Sunspots, and associated solar flares and coronal mass ejections, cause many space weather events, which frequently impact the Earth, a consequence of living inside the extended atmosphere of a star. These events affect technological life on Earth. The magnetic fields associated with solar storms can impact power grids, communications, GPS navigation, air travel, satellites and humans living in space. The Inouye Solar Telescope is poised to add important capabilities to the complement of tools optimized to study solar activity particularly magnetic fields.
NSF’s Inouye Solar Telescope is located on the island of Maui in Hawaiʻi. Construction began in 2013 and is slated to be completed in 2021.
“While the start of telescope operations has been slightly delayed due to the impacts of the COVID-19 global pandemic,” said Dr. David Boboltz, NSF Program Director for the Inouye Solar Telescope, “this image represents an early preview of the unprecedented capabilities that the facility will bring to bear on our understanding of the Sun.”
Reference: “The Daniel K. Inouye Solar Telescope – Observatory Overview” by Thomas R. Rimmele, Mark Warner, Stephen L. Keil, Philip R. Goode, Michael Knölker, Jeffrey R. Kuhn, Robert R. Rosner, Joseph P. McMullin, Roberto Casini, Haosheng Lin, Friedrich Wöger, Oskar von der Lühe, Alexandra Tritschler, Alisdair Davey, Alfred de Wijn, David F. Elmore, André Fehlmann, David M. Harrington, Sarah A. Jaeggli, Mark P. Rast, Thomas A. Schad, Wolfgang Schmidt, Mihalis Mathioudakis, Donald L. Mickey, Tetsu Anan, Christian Beck, Heather K. Marshall, Paul F. Jeffers, Jacobus M. Oschmann Jr., Andrew Beard, David C. Berst, Bruce A. Cowan, Simon C. Craig, Eric Cross, Bryan K. Cummings, Colleen Donnelly, Jean-Benoit de Vanssay, Arthur D. Eigenbrot, Andrew Ferayorni, Christopher Foster, Chriselle Ann Galapon, Christopher Gedrites, Kerry Gonzales, Bret D. Goodrich, Brian S. Gregory, Stephanie S. Guzman, Stephen Guzzo, Steve Hegwer, Robert P. Hubbard, John R. Hubbard, Erik M. Johansson, Luke C. Johnson, Chen Liang, Mary Liang, Isaac McQuillen, Christopher Mayer, Karl Newman, Brialyn Onodera, LeEllen Phelps, Myles M. Puentes, Christopher Richards, Lukas M. Rimmele, Predrag Sekulic, Stephan R. Shimko, Brett E. Simison, Brett Smith, Erik Starman, Stacey R. Sueoka, Richard T. Summers, Aimee Szabo, Louis Szabo, Stephen B. Wampler, Timothy R. Williams and Charles White, 4 December 2020, Solar Physics.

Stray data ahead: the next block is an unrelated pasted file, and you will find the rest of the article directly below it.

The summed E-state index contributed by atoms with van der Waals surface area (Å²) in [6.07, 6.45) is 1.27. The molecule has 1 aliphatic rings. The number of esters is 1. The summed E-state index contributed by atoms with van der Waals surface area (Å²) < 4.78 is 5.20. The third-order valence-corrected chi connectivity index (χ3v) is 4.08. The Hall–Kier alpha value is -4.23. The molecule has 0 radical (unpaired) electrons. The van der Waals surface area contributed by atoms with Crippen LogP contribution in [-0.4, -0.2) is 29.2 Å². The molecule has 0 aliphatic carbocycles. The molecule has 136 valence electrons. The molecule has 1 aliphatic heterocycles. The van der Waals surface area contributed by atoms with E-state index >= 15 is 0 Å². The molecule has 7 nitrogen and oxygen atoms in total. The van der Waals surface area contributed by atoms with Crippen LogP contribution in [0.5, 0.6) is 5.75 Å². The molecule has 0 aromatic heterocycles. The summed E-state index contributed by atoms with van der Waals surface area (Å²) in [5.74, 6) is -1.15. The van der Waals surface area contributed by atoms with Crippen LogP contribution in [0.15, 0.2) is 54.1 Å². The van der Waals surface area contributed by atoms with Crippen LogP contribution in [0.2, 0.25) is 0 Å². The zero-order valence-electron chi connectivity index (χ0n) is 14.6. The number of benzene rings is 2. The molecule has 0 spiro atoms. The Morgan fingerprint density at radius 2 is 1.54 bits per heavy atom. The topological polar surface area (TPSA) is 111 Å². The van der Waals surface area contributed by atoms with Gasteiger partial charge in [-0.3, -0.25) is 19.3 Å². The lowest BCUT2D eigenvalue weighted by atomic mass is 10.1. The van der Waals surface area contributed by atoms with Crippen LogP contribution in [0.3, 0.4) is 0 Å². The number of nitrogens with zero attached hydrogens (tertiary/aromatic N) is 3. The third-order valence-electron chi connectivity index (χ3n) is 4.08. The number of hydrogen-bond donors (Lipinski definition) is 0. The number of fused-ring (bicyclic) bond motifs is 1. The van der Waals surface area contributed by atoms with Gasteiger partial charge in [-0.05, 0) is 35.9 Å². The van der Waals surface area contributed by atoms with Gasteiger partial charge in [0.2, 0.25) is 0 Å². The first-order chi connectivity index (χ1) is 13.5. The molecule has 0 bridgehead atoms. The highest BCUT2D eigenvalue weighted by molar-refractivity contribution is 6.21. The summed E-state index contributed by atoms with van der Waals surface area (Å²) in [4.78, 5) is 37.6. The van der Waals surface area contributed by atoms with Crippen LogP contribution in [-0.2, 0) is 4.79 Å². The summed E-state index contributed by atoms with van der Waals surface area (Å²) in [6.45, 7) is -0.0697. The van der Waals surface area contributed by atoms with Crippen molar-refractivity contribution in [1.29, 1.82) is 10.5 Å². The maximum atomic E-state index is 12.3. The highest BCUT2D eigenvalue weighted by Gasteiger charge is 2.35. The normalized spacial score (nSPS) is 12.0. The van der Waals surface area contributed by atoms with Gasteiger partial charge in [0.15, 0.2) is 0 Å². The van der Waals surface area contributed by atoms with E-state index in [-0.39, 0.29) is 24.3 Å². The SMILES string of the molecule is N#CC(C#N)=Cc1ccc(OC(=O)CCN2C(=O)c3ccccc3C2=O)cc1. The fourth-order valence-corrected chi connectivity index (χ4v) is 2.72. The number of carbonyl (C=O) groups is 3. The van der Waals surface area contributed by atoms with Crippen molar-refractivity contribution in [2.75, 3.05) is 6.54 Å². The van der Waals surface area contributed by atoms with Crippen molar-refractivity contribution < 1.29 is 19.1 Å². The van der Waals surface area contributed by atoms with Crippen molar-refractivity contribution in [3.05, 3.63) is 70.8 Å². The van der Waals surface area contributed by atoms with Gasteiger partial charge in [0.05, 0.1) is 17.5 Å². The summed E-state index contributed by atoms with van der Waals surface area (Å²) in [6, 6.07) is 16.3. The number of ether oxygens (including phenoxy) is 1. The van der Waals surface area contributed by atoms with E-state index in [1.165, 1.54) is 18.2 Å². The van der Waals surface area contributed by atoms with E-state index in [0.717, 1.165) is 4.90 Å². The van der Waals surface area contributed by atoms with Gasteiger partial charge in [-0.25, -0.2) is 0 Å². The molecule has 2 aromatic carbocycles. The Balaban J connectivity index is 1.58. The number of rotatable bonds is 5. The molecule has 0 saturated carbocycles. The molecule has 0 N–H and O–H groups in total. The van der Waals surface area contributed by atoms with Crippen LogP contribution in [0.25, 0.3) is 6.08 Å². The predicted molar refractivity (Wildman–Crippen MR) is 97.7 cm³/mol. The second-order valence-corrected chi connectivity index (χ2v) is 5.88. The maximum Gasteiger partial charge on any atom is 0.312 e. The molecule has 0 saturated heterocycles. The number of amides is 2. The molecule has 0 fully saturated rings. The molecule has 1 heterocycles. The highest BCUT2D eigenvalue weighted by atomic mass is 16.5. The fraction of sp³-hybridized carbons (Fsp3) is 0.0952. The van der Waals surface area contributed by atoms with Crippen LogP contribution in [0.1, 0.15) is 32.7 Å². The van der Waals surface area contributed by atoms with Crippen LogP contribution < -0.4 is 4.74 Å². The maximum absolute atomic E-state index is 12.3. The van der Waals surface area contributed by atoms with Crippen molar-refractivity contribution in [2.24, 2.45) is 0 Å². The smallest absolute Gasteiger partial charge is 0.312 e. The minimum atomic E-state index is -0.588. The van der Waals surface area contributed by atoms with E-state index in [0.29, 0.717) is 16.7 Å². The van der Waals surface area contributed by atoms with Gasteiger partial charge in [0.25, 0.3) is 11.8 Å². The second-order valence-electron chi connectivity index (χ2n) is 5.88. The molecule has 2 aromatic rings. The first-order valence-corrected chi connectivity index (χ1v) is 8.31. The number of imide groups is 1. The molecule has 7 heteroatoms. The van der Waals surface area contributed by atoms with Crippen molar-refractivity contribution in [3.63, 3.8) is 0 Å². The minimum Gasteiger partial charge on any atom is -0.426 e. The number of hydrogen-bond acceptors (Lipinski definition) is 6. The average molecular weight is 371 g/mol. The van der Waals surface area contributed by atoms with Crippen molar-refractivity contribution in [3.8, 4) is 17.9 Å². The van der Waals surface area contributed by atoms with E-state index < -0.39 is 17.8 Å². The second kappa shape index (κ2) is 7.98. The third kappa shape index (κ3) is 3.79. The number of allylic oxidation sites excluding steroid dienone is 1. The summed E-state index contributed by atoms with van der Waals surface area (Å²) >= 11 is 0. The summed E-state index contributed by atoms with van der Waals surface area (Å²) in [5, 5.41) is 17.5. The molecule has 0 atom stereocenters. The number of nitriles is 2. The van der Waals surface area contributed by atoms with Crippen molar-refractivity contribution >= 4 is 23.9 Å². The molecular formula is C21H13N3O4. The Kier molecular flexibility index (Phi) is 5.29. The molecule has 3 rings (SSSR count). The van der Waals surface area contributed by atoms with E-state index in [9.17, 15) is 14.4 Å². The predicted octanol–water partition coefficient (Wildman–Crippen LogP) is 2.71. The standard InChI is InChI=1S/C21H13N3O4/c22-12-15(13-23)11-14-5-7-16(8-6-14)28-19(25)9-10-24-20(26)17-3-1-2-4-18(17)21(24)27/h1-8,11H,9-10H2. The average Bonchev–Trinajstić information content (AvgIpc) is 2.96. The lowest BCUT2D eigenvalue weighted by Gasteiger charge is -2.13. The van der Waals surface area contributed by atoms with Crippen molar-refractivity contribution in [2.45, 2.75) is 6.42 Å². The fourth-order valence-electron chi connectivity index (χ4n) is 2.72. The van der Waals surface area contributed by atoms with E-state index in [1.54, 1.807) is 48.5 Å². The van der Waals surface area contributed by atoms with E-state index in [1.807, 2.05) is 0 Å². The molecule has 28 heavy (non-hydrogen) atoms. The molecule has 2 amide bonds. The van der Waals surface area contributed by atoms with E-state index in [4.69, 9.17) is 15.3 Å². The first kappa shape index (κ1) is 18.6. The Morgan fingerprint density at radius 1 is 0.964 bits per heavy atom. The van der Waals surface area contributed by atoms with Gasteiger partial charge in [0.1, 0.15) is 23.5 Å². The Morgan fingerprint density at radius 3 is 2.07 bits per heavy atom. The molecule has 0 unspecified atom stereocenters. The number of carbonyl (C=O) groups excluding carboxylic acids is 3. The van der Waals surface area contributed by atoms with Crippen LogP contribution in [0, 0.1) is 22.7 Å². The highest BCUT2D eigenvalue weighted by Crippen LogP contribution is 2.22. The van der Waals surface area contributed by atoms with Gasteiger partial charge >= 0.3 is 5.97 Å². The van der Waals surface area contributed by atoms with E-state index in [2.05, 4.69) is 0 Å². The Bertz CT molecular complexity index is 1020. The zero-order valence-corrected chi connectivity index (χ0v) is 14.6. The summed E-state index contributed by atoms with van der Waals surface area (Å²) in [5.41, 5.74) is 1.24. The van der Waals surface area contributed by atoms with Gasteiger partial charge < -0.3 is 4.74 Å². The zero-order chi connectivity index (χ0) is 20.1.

The Daniel K. Inouye Solar Telescope is a facility of the National Science Foundation operated by the National Solar Observatory under a cooperative agreement with the Association of Universities for Research in Astronomy, Inc. The Inouye Solar Telescope is located on land of spiritual and cultural significance to Native Hawaiian people. The use of this important site to further scientific knowledge is done so with appreciation and respect.